This is the third COVID-19 case that we are publishing to provide simulation tools to healthcare providers during the 2020 Coronavirus pandemic. It involves an unexpected cardiac arrest in a suspected COVID positive patient.
This case was written by Drs. Krista Dowhos and Alim Nagji for use to assess and improve team preparedness to care for a COVID positive patient in cardiac arrest.
Dr. Krista Dowhos is a 2nd year Family Medicine resident at McMaster’s Kitchener-Waterloo distributed campus. She is passionate about medical education, especially simulation-based medical education and the production of infographics for knowledge translation in Emergency Medicine.
Dr. Alim Nagji is an ER staff physician at Joseph Brant Hospital (JBH) and St. Joseph Healthcare Hamilton. He is the Director of Emergency Medicine Clerkship for McMaster University and the Director of Simulation Learning and Clinical Teaching Unit for JBH. He has interests in medical education, simulation and global health. Send him your favourite meme on twitter (@alimnagji)
Why It Matters
Outbreaks of novel respiratory illnesses occur with some regularity (e.g. Severe Acute Respiratory Syndrome (SARS) and Middle-East Respiratory Syndrome (MERS)). With world travel being a modern reality, disease spread can happen quickly requiring careful infection control practices. COVID-19 (aka 2019-nCoV) was first detected in Wuhan, China in December 2019 and has since been declared a pandemic by the WHO (see this link for further information).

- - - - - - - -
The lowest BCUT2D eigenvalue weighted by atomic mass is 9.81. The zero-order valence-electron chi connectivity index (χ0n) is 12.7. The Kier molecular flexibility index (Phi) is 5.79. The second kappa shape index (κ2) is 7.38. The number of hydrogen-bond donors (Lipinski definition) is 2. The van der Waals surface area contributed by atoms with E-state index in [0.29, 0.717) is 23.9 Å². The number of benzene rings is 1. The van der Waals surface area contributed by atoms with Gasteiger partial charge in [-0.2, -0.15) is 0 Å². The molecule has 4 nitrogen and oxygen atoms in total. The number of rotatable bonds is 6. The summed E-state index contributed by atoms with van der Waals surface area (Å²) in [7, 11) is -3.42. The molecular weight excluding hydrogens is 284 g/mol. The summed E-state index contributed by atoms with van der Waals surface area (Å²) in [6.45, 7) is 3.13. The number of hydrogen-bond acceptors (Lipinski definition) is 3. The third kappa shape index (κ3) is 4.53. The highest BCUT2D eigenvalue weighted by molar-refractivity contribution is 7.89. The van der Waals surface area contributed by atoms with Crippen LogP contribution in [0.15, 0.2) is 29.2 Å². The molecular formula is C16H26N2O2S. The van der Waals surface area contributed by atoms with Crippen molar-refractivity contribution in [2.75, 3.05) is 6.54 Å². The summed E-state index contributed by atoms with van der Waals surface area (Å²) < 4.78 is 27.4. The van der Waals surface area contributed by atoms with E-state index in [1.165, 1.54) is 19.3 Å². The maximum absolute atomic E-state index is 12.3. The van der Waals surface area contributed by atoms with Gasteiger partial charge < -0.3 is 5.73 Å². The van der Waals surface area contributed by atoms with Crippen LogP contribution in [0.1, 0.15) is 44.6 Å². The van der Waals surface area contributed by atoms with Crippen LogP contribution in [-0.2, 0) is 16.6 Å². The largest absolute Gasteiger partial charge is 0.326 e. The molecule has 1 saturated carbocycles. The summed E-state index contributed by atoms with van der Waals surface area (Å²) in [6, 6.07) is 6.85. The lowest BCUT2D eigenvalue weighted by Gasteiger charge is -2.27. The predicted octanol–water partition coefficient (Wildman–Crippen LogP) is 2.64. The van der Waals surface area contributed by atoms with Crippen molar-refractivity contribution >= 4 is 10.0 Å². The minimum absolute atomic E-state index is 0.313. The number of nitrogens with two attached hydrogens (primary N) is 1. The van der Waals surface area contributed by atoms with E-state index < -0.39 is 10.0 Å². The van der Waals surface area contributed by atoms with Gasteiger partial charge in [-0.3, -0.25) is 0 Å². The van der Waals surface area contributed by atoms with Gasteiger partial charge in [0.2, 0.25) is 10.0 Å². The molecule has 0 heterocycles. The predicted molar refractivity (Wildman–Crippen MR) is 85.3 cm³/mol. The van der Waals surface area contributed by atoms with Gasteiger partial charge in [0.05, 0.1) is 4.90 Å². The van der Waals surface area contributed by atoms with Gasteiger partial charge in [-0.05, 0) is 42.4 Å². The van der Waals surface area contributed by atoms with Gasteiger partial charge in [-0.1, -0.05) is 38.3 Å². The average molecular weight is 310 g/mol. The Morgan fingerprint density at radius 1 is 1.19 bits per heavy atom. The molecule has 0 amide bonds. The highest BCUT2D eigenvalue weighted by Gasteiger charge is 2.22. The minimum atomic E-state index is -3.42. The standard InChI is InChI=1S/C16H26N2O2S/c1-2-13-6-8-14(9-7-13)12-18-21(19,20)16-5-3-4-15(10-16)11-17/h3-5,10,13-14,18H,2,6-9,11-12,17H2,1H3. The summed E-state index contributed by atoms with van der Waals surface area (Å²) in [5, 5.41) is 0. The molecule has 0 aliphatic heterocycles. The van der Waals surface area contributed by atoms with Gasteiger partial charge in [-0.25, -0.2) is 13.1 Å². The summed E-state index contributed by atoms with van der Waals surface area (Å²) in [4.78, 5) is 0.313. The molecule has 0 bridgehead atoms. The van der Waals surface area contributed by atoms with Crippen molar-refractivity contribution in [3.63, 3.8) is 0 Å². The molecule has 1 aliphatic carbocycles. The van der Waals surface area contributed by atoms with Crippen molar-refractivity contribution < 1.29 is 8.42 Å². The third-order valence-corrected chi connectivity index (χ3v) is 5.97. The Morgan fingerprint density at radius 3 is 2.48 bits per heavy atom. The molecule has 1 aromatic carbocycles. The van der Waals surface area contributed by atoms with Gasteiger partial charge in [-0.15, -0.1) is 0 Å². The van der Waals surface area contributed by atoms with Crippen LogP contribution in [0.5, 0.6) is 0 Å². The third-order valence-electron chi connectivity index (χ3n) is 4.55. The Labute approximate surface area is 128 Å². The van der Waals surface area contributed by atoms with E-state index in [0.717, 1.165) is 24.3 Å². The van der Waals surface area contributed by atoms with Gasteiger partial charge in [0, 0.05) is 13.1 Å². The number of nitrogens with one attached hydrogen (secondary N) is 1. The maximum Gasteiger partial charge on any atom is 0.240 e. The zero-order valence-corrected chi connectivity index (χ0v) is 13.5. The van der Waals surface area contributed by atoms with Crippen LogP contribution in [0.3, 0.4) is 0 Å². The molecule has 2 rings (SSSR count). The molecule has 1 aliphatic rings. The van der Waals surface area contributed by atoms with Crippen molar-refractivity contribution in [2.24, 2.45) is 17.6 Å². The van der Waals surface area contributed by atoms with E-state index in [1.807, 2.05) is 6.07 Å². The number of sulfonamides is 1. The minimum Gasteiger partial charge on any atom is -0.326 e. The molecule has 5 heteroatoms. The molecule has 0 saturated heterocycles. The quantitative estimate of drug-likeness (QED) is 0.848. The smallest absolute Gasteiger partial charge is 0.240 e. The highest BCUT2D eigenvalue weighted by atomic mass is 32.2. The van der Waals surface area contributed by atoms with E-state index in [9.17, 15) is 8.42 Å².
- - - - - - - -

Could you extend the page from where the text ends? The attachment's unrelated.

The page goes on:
The COVID-19 worldwide pandemic has overwhelmed healthcare systems in many countries and led to catastrophic loss of life. Many healthcare providers have been exposed and infected in the course of their work and protocols to protect providers have been rapidly evolving. Simulation is being used to test and improve systems in place for infection control, PPE, and management of exposure to COVID-19.
This simulation case tests the response to an unexpected cardiac arrest, and the ability of the staff to stay safe while caring for a critically ill patient. At the time of publishing, there is not a single consensus approach to code blue in the suspected or confirmed COVID-19 patient. However, in this case, we explore an approach that maximizes the protection of healthcare providers.
A 50-year old woman presents to the emergency department with 1.5 hours of chest pain and left arm heaviness. She works at a long term care facility where she has been caring for COVID-19 positive patients. She has had two days of mild URTI symptoms. She looks moderately unwell and has been placed in a resuscitation room with droplet/contact precautions.
This 50-year old woman presents with typical cardiac chest pain and high suspicion for COVID-19. Her ECG shows an anterior STEMI. The team will start performing the initial work-up and management of a patient with STEMI. While this is occurring, the patient suffers a VF arrest. The team will need to go through the ACLS algorithm while taking all precautions required in caring for a patient with suspected COVID.